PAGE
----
Biyaheng Lupa (Soliloquy) is the first film where Lao attaches his name as director. The conceit is fascinating: passengers of a bus en route from Manila to Legazpi City are exposed through their thoughts, magically vocalized whenever the door closes turning the bus into a space that is insulated from the rest of the world. Despite the liberties Lao made with reality, he maintains an accurate grasp of the process of bus travel: the noticeable eccentricities of each and every stranger you are forced to breathe the same enclosed air with, the momentary connections made through shared glances, baseless annoyances with each other and the isolated idle chatter, the torturous passing of empty time, and the occasional roadblocks like a sudden flat tire or an unavoidable checkpoint. This deliberate attention to detail that encompasses not only the tangible elements but also the mood of the milieu has always been a trait of all of Lao's filmed scripts. The vast gap between the poor and the middle class in Jeturian's Pila-balde (Fetch a Pail of Water, 1999), the underhanded exploitation of cinema in Jeturian's Tuhog (Larger Than Life, 2001), the transitory romances of the tourism industry in Minsan Pa, and the coinciding physical deterioration of a family-run movie theater and the moral depletion of the family running it in Serbis, these pervading concepts are adeptly translated into the screenplay, and eventually into the films, through the seemingly impertinent details and textures in the narrative that actually add more than color but thematic integrity to the filmed stories.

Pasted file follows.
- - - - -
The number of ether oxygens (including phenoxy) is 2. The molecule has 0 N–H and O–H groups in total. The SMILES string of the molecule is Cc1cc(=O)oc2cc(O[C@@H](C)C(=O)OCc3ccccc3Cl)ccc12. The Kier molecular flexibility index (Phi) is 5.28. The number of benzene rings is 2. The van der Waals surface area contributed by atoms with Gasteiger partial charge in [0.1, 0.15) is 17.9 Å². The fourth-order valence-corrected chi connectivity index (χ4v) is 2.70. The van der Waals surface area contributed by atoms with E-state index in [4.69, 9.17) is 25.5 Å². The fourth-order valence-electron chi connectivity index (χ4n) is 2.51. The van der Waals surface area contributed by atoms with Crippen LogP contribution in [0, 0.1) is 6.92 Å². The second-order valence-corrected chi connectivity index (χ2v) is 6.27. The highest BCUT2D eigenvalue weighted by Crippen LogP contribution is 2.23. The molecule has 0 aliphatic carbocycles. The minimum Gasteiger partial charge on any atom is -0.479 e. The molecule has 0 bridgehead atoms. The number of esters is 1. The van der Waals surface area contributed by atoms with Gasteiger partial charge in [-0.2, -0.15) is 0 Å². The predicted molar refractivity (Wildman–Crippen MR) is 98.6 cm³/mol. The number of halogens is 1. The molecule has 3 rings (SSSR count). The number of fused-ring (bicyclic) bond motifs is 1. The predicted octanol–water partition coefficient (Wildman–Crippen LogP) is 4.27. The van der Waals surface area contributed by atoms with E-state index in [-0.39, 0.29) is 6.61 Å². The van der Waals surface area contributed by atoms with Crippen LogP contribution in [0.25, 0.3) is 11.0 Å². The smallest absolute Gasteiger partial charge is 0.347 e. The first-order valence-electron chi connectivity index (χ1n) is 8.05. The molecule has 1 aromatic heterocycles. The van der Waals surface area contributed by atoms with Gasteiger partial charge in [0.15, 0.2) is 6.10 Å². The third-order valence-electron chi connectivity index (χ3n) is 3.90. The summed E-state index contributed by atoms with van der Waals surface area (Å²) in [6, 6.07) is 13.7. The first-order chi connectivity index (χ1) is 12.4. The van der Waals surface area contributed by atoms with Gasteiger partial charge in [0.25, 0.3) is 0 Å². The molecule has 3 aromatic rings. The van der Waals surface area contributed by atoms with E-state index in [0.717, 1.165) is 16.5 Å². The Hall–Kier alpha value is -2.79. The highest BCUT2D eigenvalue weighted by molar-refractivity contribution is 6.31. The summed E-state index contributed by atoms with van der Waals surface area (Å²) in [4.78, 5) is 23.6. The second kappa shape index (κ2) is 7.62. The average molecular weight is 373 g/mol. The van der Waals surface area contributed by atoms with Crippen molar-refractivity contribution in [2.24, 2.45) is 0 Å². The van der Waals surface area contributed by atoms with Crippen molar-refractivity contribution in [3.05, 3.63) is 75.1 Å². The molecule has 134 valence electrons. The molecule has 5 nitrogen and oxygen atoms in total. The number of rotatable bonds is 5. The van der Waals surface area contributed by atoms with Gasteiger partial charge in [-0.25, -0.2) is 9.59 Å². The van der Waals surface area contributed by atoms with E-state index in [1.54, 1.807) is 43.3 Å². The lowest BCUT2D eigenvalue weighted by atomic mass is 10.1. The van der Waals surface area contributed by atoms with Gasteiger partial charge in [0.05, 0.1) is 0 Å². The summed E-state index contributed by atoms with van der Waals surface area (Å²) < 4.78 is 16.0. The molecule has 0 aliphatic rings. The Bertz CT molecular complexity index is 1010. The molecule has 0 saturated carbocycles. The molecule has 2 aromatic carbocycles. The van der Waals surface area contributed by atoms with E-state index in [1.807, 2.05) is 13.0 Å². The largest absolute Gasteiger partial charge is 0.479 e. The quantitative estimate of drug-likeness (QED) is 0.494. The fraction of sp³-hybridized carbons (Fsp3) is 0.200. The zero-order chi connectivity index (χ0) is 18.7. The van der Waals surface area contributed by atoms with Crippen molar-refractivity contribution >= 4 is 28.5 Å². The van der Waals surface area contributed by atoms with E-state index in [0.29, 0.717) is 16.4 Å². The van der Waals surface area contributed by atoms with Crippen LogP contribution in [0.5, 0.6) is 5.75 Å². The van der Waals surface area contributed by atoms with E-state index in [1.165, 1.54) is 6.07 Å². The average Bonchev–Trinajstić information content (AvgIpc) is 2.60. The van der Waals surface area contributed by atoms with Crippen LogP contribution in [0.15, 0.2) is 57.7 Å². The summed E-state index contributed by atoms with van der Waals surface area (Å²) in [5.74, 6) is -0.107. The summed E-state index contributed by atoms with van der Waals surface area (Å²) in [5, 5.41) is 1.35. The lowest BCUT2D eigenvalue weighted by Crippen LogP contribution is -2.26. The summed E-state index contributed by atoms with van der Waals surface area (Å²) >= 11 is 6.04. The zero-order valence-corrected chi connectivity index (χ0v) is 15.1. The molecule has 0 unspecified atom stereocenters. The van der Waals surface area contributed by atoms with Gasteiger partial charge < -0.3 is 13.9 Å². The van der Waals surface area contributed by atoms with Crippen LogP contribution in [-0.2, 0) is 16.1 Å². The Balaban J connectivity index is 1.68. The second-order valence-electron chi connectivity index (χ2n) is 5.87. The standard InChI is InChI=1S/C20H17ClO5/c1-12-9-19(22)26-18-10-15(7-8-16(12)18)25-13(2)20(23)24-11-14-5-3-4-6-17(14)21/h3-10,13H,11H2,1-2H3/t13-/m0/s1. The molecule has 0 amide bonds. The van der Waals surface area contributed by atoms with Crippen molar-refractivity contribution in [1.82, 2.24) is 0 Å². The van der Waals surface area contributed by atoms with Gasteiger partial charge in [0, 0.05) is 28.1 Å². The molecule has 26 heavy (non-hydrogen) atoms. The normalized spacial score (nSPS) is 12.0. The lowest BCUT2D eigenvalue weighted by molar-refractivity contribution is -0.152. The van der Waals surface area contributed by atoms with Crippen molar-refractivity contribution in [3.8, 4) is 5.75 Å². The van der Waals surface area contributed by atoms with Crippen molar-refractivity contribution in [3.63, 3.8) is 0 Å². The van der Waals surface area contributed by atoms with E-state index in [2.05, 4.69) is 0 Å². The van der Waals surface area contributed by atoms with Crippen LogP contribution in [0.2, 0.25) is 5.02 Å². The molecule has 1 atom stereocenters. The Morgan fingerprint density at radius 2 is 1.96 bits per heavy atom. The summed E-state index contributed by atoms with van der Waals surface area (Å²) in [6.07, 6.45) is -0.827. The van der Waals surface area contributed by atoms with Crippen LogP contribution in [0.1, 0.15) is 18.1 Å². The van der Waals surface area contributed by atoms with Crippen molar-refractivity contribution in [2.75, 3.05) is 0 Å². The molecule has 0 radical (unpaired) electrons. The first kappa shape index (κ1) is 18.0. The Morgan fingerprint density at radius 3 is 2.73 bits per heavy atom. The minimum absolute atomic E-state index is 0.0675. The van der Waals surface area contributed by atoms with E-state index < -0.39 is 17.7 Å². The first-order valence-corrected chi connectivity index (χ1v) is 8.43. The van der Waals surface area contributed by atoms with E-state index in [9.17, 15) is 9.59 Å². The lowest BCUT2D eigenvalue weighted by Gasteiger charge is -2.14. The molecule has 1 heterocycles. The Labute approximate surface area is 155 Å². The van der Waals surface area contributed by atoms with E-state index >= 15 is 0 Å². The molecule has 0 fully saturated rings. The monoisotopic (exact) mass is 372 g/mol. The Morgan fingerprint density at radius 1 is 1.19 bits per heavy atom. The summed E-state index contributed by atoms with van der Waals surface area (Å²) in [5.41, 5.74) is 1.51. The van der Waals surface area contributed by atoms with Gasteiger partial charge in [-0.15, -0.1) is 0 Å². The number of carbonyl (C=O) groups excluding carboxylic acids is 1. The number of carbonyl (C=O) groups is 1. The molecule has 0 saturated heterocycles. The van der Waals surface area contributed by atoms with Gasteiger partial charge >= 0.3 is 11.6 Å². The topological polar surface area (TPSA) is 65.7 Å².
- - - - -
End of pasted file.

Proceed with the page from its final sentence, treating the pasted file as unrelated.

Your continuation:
The conceit of immediately hearing the thoughts of the passengers of the Legazpi-bound bus is definitely fascinating. What starts out as merely an intriguing novelty transforms into an existential reference to the various characters, as their vocalized thoughts become the only vehicles for these characters to actually prevail in the world during that bus ride. Without the conceit, these passengers are completely deprived of a reason to exist within the narrative framework. It nearly feels like these characters are pleading to persist and matter in the world through Lao's graciousness to grant their hidden thoughts perpetuity through recorded sound. That even the deaf-mute character's thoughts partake the form of his voiceless means of communication; the fact that their thoughts are presented via the characters' own method of communication, complete with speech mannerisms and intonations, is a signifier that the aural manifestations of is much more than an ingenious writer's device but serves as the characters existence in the film. As their stories manifest through memories from the past and current contemplation, their histories and possible futures slowly unfold only to be abruptly terminated by the same conceit that gave them their existence.